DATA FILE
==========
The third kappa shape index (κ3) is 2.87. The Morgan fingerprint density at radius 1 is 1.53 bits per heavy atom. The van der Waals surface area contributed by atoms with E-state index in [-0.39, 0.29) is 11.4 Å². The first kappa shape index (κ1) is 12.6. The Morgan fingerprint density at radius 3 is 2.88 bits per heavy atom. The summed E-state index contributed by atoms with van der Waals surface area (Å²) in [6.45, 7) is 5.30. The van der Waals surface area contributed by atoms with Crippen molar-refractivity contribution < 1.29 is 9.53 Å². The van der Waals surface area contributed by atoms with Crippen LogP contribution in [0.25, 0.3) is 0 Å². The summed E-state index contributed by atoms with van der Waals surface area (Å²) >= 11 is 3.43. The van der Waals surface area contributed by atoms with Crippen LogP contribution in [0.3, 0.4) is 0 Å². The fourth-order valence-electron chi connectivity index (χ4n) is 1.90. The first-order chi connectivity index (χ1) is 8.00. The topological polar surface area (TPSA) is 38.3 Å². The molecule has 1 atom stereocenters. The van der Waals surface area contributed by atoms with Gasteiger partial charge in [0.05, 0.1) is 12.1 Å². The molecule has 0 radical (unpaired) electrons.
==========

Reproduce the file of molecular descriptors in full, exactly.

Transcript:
The third kappa shape index (κ3) is 2.87. The Morgan fingerprint density at radius 1 is 1.53 bits per heavy atom. The van der Waals surface area contributed by atoms with E-state index in [-0.39, 0.29) is 11.4 Å². The first kappa shape index (κ1) is 12.6. The Morgan fingerprint density at radius 3 is 2.88 bits per heavy atom. The summed E-state index contributed by atoms with van der Waals surface area (Å²) in [6.45, 7) is 5.30. The van der Waals surface area contributed by atoms with Crippen molar-refractivity contribution < 1.29 is 9.53 Å². The van der Waals surface area contributed by atoms with Crippen LogP contribution in [0.25, 0.3) is 0 Å². The summed E-state index contributed by atoms with van der Waals surface area (Å²) >= 11 is 3.43. The van der Waals surface area contributed by atoms with Crippen LogP contribution in [0.3, 0.4) is 0 Å². The fourth-order valence-electron chi connectivity index (χ4n) is 1.90. The first-order chi connectivity index (χ1) is 8.00. The topological polar surface area (TPSA) is 38.3 Å². The molecule has 1 atom stereocenters. The van der Waals surface area contributed by atoms with Gasteiger partial charge in [0.05, 0.1) is 12.1 Å². The molecule has 0 radical (unpaired) electrons.